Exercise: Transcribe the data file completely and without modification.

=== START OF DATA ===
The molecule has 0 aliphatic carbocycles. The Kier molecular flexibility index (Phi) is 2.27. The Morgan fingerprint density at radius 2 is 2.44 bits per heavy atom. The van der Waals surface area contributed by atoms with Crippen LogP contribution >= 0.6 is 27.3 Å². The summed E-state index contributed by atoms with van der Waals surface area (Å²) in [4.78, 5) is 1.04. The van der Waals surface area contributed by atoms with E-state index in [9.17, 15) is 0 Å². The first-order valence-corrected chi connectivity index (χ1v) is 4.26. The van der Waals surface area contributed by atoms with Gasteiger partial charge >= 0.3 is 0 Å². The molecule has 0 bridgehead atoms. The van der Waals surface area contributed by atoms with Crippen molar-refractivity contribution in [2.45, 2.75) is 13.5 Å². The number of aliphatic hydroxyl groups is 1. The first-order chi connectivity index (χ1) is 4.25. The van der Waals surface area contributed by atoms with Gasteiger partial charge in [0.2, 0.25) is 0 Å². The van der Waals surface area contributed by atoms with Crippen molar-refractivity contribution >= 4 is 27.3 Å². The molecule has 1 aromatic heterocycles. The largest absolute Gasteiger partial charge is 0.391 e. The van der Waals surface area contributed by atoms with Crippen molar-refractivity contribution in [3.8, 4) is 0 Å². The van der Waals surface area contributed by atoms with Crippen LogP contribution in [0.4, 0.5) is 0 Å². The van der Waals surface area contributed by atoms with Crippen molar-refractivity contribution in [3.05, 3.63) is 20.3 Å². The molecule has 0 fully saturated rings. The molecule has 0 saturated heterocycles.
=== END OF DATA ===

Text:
The molecule has 0 aliphatic carbocycles. The Kier molecular flexibility index (Phi) is 2.27. The Morgan fingerprint density at radius 2 is 2.44 bits per heavy atom. The van der Waals surface area contributed by atoms with Crippen LogP contribution >= 0.6 is 27.3 Å². The summed E-state index contributed by atoms with van der Waals surface area (Å²) in [4.78, 5) is 1.04. The van der Waals surface area contributed by atoms with E-state index in [9.17, 15) is 0 Å². The first-order valence-corrected chi connectivity index (χ1v) is 4.26. The van der Waals surface area contributed by atoms with Gasteiger partial charge >= 0.3 is 0 Å². The molecule has 0 bridgehead atoms. The van der Waals surface area contributed by atoms with Crippen molar-refractivity contribution in [2.45, 2.75) is 13.5 Å². The number of aliphatic hydroxyl groups is 1. The first-order chi connectivity index (χ1) is 4.25. The van der Waals surface area contributed by atoms with Gasteiger partial charge in [0.2, 0.25) is 0 Å². The van der Waals surface area contributed by atoms with Crippen molar-refractivity contribution >= 4 is 27.3 Å². The molecule has 1 aromatic heterocycles. The largest absolute Gasteiger partial charge is 0.391 e. The van der Waals surface area contributed by atoms with Crippen molar-refractivity contribution in [3.8, 4) is 0 Å². The van der Waals surface area contributed by atoms with Crippen LogP contribution in [0.4, 0.5) is 0 Å². The van der Waals surface area contributed by atoms with Crippen molar-refractivity contribution in [3.05, 3.63) is 20.3 Å². The molecule has 0 fully saturated rings. The molecule has 0 saturated heterocycles.